FutureLaw 2017: Attention, emotion, and disintermediation

By far my favorite moment at Stanford Law School’s FutureLaw event was during the Dan Katz panel titled The Perils and Promise of Predictive Analytics in Law. Part of the reason that this write-up is so tardy is that I waited for CodeX to release the video of the panel so I could review it, react to it, and utilize all the juicy tidbits.

The panel focused on how data analytics and predictive technologies are shaping and will continue to shape the future of legal. It featured Dan Katz from Chicago Kent IIT Law School, Josh Becker CEO of Lex Machina, Gipsy Escobar from Measures for Justice, John Nay from Scopos Labs and Dera Nevin eDiscovery counsel at Proskauer Rose.

All the panelists were great (it’s no secret that I’ve long been a Dan Katz fanboy) but Dera Nevin blew me away. Using the themes of attention, emotion, and disintermediation, she gave specific and provocative examples of the legal system in the age of data.


Data analytics is bringing society’s collective attention and much-needed transparency to the algorithmic nature of law. As Dera put it:

Law is an algorithm, it’s an analog algorithm that is full of bugs and holes, but it is an algorithm. The opportunity in digitizing the legal system is to make our assumptions transparent and add bandwidth to generate more legal outcomes. We are in the dial-up era of our legal infrastructure. With greater bandwidth we can generate not only better but more legal outcomes.

The idea that the legal system can be represented in mathematical or programming terms is not new. The application of analytics to law will reduce what is otherwise perceived to be a complex unpredictable system with many possible outcomes to a more predictable one in which outcomes are mathematically represented. This reductive analysis will, in turn, expose the assumptions – good, bad, and arbitrary – that underpin our legal system.

Just as Dera suggested, knowledge of the underlying assumptions will not only improve our legal decision-making but also enable legal systems to scale in order to serve more people.


Emotion also plays a central role in the legal system and legal decision-making whether cool, logic-driven lawyers want to admit it or not.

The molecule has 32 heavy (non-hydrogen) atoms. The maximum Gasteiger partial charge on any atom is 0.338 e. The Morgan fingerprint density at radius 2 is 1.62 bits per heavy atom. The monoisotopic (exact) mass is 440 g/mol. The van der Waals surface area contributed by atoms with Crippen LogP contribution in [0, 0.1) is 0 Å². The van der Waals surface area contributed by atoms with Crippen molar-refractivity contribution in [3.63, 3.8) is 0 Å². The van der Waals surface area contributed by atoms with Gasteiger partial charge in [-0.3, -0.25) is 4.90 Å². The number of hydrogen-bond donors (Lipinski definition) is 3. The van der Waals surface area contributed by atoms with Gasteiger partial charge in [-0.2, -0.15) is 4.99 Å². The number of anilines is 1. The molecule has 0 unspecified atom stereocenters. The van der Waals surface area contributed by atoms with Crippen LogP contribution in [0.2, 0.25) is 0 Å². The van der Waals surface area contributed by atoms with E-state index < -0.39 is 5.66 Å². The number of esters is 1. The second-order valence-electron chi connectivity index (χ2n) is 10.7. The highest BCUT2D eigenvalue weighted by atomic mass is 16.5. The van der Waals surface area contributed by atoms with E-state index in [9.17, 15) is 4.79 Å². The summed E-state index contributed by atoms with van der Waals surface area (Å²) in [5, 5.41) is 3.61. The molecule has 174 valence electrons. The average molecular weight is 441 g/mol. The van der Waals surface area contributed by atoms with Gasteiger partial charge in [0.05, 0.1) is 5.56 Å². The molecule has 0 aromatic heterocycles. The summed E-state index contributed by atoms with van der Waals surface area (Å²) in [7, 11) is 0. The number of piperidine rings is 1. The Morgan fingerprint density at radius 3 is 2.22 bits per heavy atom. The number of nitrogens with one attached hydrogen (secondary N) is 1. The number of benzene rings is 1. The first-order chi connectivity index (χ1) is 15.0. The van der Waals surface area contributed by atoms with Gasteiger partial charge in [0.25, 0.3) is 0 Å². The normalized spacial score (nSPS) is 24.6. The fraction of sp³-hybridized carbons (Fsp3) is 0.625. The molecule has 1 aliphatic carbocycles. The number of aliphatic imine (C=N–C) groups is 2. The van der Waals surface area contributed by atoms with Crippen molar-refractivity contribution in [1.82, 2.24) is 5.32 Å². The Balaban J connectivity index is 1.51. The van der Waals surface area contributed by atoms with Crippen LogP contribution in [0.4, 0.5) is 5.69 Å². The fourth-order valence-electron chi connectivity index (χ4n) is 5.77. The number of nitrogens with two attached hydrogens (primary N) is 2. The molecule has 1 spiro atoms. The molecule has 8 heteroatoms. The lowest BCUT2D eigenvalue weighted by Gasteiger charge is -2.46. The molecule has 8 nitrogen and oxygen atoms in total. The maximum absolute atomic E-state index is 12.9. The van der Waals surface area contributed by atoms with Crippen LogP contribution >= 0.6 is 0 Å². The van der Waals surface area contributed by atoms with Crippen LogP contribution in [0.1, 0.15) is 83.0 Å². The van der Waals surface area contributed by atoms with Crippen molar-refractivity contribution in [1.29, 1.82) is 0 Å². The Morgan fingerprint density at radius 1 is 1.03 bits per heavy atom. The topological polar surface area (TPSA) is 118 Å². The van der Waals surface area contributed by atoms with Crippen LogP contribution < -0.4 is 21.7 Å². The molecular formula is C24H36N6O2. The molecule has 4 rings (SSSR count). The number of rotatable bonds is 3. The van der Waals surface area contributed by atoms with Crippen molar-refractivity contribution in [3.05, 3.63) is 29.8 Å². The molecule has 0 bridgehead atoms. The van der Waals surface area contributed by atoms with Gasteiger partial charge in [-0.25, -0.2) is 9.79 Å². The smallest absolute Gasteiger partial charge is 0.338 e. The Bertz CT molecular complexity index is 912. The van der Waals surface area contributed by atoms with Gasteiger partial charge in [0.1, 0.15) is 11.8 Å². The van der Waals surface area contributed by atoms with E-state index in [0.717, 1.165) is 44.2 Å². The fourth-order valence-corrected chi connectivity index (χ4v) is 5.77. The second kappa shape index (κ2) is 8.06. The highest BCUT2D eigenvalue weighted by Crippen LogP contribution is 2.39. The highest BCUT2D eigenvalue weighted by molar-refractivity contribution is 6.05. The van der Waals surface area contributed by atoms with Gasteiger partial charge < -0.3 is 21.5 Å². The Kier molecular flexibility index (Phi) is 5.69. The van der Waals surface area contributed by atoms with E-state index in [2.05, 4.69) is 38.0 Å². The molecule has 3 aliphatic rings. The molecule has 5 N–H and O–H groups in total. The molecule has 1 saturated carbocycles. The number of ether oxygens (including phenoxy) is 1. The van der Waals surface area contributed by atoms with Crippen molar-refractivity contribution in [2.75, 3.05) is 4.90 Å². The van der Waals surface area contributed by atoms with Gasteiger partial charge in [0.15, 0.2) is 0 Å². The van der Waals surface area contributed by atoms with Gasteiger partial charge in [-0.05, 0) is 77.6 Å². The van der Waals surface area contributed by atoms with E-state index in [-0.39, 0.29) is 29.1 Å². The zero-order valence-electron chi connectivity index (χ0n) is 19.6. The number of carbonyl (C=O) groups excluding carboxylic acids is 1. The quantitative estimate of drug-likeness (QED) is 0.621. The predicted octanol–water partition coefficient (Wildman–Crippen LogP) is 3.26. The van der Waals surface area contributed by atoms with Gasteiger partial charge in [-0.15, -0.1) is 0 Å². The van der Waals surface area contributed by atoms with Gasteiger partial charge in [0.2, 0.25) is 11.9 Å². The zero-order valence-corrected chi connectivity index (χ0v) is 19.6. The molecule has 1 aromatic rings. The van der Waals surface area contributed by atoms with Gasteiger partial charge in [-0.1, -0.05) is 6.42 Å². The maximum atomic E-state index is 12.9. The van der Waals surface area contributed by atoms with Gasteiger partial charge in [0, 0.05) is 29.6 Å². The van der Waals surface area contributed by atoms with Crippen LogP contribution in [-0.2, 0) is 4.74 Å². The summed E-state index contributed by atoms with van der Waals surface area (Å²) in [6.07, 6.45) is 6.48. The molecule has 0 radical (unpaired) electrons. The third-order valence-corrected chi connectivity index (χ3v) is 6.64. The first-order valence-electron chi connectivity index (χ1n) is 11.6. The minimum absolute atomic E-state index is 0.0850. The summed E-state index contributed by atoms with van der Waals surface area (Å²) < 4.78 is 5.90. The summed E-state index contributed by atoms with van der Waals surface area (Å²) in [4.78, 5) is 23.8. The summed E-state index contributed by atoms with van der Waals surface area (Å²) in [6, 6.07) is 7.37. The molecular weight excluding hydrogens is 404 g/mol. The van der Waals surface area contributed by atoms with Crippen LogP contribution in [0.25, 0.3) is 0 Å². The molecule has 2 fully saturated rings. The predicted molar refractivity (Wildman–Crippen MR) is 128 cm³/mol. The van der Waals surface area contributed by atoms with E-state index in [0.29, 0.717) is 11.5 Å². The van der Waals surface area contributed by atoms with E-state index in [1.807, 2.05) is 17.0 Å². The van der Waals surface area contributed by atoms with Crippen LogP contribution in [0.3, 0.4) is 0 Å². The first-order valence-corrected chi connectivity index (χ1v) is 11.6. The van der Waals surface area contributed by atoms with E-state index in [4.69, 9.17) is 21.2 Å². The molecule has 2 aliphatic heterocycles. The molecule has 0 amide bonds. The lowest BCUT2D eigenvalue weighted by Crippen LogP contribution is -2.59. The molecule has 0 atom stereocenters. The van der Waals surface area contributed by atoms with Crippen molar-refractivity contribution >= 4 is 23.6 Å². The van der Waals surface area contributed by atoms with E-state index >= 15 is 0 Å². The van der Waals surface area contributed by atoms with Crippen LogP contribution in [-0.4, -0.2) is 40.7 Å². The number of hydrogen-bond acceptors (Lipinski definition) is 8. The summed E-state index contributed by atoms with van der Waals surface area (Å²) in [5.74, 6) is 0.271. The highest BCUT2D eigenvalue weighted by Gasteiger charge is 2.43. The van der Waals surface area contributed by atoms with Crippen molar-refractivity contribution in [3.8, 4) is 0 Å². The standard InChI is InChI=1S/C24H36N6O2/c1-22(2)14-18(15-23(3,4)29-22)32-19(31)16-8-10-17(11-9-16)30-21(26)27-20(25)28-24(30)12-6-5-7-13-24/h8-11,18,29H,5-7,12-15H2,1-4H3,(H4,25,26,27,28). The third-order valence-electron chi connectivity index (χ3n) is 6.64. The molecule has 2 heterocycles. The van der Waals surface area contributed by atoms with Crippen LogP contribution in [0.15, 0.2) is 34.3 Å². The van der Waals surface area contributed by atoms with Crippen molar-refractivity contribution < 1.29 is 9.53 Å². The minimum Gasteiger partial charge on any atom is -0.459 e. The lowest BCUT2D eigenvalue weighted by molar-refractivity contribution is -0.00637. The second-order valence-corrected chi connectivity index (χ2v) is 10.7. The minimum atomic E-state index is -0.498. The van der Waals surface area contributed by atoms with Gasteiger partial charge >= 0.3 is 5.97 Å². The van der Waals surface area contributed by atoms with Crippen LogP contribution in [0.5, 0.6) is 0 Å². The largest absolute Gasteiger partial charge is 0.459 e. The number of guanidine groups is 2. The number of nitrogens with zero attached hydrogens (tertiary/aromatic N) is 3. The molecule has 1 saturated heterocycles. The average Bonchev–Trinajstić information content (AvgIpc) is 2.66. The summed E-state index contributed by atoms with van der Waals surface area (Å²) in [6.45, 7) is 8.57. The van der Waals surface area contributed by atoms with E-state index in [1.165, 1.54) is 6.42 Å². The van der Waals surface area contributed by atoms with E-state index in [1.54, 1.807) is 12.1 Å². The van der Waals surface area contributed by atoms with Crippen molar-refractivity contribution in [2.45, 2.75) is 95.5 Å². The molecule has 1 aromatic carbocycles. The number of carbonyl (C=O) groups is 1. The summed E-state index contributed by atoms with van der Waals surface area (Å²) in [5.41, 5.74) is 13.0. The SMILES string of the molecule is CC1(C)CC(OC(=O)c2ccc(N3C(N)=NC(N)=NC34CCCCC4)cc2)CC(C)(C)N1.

Lawyers play a critical role in the assisting clients in the legal decision-making process. Dera expertly explained that while law is an algorithm, law is experienced and perceived by the consuming public as a storytelling machine. The lawyer’s role is to assess the client need in light of the legal storytelling machine and determine what in the client’s situation needs enforcing and to what ends it should be enforced. A lawyer should help the client make that enforcement decision based on logical factors, not emotional ones. If for example, a client’s reason for wanting a divorce is a momentary frustration, not based upon a breakdown of trust and respect, then divorce may not be the client’s best option. The lawyer’s job is to use the transparency that data and analytics are creating so that individuals in the legal system understand when they are making a logic-based decision or an emotional-based decision. Emotional-based decisions don’t need to be deflected entirely. Instead, emotional-based decisions become inflection points for us as a society to make judgments about whether and how the legal system needs to change.

Dera concluded that the transparency of data analytics will make sorting logical and emotional decisions easier. Legal professionals of all types will be able to focus on changing the system in order to remedy injustices inherent in the system and scaling it to serve more people more effectively.